EPA Administrator Lisa Jackson plans to announce today that she has determined that greenhouse gas emissions pose a danger to the public health and welfare. Once that endangerment finding becomes official, it will mark a fundamental shift in how the United States addresses human sources of climate change.
So how did we get here?
The endangerment finding directly stems from the Supreme Court ruling in Massachusetts v. EPA, but it has roots that go back more than a decade to a most unexpected source: The mouth of former Republican Rep. Tom Delay of Texas.
Here's how presidential climate advisor Carol Browner, President Clinton's EPA administrator during the 1990s, tells the story of Delay's unintentional role in the Obama EPA's endangerment finding:
"He and I got into a squabble one day in a hearing where he kept saying to me – this was back in the mid-'90s – 'You're regulating greenhouse gases.' I said, 'No, we're simply studying them.'
"This went back and forth for a while, and eventually he said, 'Well, do you think you have the authority to regulate them?'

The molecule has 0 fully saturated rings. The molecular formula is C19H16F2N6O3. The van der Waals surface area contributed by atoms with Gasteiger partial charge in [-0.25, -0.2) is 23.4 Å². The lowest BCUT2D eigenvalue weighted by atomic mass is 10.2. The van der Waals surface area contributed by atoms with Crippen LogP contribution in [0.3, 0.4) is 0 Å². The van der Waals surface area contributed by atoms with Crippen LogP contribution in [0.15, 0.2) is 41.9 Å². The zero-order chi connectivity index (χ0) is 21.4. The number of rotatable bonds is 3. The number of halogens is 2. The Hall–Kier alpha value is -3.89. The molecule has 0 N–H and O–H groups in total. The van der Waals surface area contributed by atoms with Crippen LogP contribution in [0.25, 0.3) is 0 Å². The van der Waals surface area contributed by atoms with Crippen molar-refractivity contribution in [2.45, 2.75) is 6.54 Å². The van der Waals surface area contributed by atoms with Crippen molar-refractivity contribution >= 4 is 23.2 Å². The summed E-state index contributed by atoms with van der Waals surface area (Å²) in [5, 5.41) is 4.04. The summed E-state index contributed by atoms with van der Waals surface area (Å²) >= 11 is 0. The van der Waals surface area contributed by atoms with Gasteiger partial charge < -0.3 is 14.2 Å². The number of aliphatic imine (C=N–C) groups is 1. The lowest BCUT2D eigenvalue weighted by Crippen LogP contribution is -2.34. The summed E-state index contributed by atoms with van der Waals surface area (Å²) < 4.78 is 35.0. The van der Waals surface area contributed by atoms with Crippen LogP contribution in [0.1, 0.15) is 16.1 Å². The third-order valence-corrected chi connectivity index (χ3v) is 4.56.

"I said, 'You know, I never thought about it, I'm happy to take a look at the Clean Air Act, but the words don't appear in the Clean Air Act – greenhouse gases, climate change. But we'll take a look at it.'
"So I went back, and the lawyers took a look, and they wrote a memo saying, 'we probably do!' As we were leaving office, we updated that memo because there had been other activities pursuant to the Clean Air Act, and we left the memos behind.
"The Bush administration came along and said, well that can't possibly be the right interpretation. So, it was the memos that underlined the good leadership of the state of Massachusetts that led ultimately to the Supreme Court's decision, which is a profound decision."
The state of Massachusetts got involved in 2003, when the Bush administration refused to regulate greenhouse gas emissions from cars and trucks under the Clean Air Act.
Massachusetts sued, and in April 2007, the Supreme Court ruled that the EPA had the authority to regulate greenhouse gases under the Clean Air Act, and that it could not refuse to use that authority simply because of policy preferences.
The court ordered the Bush EPA to make a determination based on science. If the agency found a danger to public health and welfare, the EPA would have to begin setting standards to regulate greenhouse gases emissions from motor vehicles. But when the EPA sent the White House its determination as an e-mail attachment later that year, White House officials refused to open it.
Only now, under a new administration, is the EPA prepared to take action.